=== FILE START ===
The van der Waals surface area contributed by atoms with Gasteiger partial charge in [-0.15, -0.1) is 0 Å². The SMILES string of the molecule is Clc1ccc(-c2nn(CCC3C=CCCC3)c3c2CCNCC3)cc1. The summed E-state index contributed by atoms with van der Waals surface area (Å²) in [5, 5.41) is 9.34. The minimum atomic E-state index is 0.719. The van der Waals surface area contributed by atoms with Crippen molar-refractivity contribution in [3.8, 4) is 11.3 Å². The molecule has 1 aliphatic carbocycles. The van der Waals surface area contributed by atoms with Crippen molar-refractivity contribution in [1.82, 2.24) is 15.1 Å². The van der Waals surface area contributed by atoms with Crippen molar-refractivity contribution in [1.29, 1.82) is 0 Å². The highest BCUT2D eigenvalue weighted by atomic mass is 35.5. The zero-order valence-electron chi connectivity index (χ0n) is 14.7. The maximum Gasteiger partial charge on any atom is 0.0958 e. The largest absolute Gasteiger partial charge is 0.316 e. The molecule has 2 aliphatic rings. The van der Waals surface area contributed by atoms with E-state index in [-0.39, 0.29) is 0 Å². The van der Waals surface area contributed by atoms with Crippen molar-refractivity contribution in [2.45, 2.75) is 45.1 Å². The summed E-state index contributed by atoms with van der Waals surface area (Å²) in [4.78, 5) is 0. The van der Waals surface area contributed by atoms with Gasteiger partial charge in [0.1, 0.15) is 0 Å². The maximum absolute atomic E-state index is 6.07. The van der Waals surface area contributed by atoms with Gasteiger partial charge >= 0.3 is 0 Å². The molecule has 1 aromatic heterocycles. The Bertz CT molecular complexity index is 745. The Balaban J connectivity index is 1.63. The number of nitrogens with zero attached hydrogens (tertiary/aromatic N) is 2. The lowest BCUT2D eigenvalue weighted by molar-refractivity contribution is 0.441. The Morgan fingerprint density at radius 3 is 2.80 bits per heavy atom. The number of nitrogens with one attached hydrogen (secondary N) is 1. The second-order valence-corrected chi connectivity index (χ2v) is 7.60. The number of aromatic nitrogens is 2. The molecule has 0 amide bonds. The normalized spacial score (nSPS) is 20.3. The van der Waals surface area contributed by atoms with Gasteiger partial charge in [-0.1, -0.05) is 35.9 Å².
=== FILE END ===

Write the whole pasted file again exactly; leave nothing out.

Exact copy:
The van der Waals surface area contributed by atoms with Gasteiger partial charge in [-0.15, -0.1) is 0 Å². The SMILES string of the molecule is Clc1ccc(-c2nn(CCC3C=CCCC3)c3c2CCNCC3)cc1. The summed E-state index contributed by atoms with van der Waals surface area (Å²) in [5, 5.41) is 9.34. The minimum atomic E-state index is 0.719. The van der Waals surface area contributed by atoms with Crippen molar-refractivity contribution in [3.8, 4) is 11.3 Å². The molecule has 1 aliphatic carbocycles. The van der Waals surface area contributed by atoms with Crippen molar-refractivity contribution in [1.82, 2.24) is 15.1 Å². The van der Waals surface area contributed by atoms with Crippen molar-refractivity contribution in [1.29, 1.82) is 0 Å². The highest BCUT2D eigenvalue weighted by atomic mass is 35.5. The zero-order valence-electron chi connectivity index (χ0n) is 14.7. The maximum Gasteiger partial charge on any atom is 0.0958 e. The largest absolute Gasteiger partial charge is 0.316 e. The molecule has 2 aliphatic rings. The van der Waals surface area contributed by atoms with E-state index in [-0.39, 0.29) is 0 Å². The van der Waals surface area contributed by atoms with Crippen molar-refractivity contribution in [2.45, 2.75) is 45.1 Å². The summed E-state index contributed by atoms with van der Waals surface area (Å²) in [4.78, 5) is 0. The van der Waals surface area contributed by atoms with Gasteiger partial charge in [0.1, 0.15) is 0 Å². The maximum absolute atomic E-state index is 6.07. The van der Waals surface area contributed by atoms with Gasteiger partial charge >= 0.3 is 0 Å². The molecule has 1 aromatic heterocycles. The Bertz CT molecular complexity index is 745. The Balaban J connectivity index is 1.63. The number of nitrogens with zero attached hydrogens (tertiary/aromatic N) is 2. The lowest BCUT2D eigenvalue weighted by molar-refractivity contribution is 0.441. The Morgan fingerprint density at radius 3 is 2.80 bits per heavy atom. The number of nitrogens with one attached hydrogen (secondary N) is 1. The second-order valence-corrected chi connectivity index (χ2v) is 7.60. The number of aromatic nitrogens is 2. The molecule has 0 amide bonds. The normalized spacial score (nSPS) is 20.3. The van der Waals surface area contributed by atoms with Gasteiger partial charge in [-0.1, -0.05) is 35.9 Å².